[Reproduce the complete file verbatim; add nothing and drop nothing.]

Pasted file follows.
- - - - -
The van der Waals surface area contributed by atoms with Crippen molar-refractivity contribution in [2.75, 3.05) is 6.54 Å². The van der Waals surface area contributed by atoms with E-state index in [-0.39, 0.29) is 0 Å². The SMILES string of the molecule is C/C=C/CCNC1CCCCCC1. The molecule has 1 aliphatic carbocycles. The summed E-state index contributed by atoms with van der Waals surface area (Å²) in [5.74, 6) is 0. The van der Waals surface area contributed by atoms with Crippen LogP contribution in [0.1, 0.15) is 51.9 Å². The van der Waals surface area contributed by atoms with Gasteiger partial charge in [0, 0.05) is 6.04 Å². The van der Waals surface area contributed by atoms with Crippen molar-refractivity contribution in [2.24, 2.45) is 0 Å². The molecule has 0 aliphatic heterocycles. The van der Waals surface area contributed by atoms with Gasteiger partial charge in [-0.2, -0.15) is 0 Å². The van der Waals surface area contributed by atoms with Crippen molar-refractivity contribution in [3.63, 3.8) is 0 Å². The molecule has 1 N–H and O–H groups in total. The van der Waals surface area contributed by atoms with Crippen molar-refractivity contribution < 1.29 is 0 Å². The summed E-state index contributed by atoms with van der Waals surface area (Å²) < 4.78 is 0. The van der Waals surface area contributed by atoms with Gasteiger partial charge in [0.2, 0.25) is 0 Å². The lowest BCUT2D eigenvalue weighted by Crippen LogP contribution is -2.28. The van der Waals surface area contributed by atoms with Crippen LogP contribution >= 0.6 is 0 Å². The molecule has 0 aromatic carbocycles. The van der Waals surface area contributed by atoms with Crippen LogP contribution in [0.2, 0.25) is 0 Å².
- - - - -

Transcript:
The van der Waals surface area contributed by atoms with Crippen molar-refractivity contribution in [2.75, 3.05) is 6.54 Å². The van der Waals surface area contributed by atoms with E-state index in [-0.39, 0.29) is 0 Å². The SMILES string of the molecule is C/C=C/CCNC1CCCCCC1. The molecule has 1 aliphatic carbocycles. The summed E-state index contributed by atoms with van der Waals surface area (Å²) in [5.74, 6) is 0. The van der Waals surface area contributed by atoms with Crippen LogP contribution in [0.1, 0.15) is 51.9 Å². The van der Waals surface area contributed by atoms with Gasteiger partial charge in [0, 0.05) is 6.04 Å². The van der Waals surface area contributed by atoms with Crippen molar-refractivity contribution in [2.24, 2.45) is 0 Å². The molecule has 0 aliphatic heterocycles. The van der Waals surface area contributed by atoms with Gasteiger partial charge in [-0.2, -0.15) is 0 Å². The van der Waals surface area contributed by atoms with Crippen molar-refractivity contribution in [3.63, 3.8) is 0 Å². The molecule has 1 N–H and O–H groups in total. The van der Waals surface area contributed by atoms with Crippen molar-refractivity contribution < 1.29 is 0 Å². The summed E-state index contributed by atoms with van der Waals surface area (Å²) < 4.78 is 0. The van der Waals surface area contributed by atoms with Gasteiger partial charge in [0.2, 0.25) is 0 Å². The lowest BCUT2D eigenvalue weighted by Crippen LogP contribution is -2.28. The van der Waals surface area contributed by atoms with Crippen LogP contribution >= 0.6 is 0 Å². The molecule has 0 aromatic carbocycles. The van der Waals surface area contributed by atoms with Crippen LogP contribution in [0.2, 0.25) is 0 Å².